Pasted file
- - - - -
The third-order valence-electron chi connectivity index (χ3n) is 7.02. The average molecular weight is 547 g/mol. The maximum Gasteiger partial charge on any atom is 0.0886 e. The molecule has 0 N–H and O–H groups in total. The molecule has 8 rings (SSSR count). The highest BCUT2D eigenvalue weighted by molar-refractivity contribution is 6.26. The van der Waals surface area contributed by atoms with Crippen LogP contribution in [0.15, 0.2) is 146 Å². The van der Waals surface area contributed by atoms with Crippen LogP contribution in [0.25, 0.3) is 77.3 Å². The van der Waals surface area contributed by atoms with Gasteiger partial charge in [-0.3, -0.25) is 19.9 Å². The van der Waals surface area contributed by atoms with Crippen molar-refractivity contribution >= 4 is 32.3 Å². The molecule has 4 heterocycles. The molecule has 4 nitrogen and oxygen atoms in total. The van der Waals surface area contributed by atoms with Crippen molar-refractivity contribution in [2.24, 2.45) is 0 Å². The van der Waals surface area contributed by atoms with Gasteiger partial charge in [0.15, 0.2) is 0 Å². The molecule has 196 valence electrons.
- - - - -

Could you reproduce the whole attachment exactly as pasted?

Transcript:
The third-order valence-electron chi connectivity index (χ3n) is 7.02. The average molecular weight is 547 g/mol. The maximum Gasteiger partial charge on any atom is 0.0886 e. The molecule has 0 N–H and O–H groups in total. The molecule has 8 rings (SSSR count). The highest BCUT2D eigenvalue weighted by molar-refractivity contribution is 6.26. The van der Waals surface area contributed by atoms with Crippen LogP contribution in [0.15, 0.2) is 146 Å². The van der Waals surface area contributed by atoms with Crippen LogP contribution in [0.25, 0.3) is 77.3 Å². The van der Waals surface area contributed by atoms with Gasteiger partial charge in [-0.3, -0.25) is 19.9 Å². The van der Waals surface area contributed by atoms with Crippen molar-refractivity contribution >= 4 is 32.3 Å². The molecule has 4 heterocycles. The molecule has 4 nitrogen and oxygen atoms in total. The van der Waals surface area contributed by atoms with Crippen molar-refractivity contribution in [2.24, 2.45) is 0 Å². The van der Waals surface area contributed by atoms with Gasteiger partial charge in [0.15, 0.2) is 0 Å². The molecule has 196 valence electrons.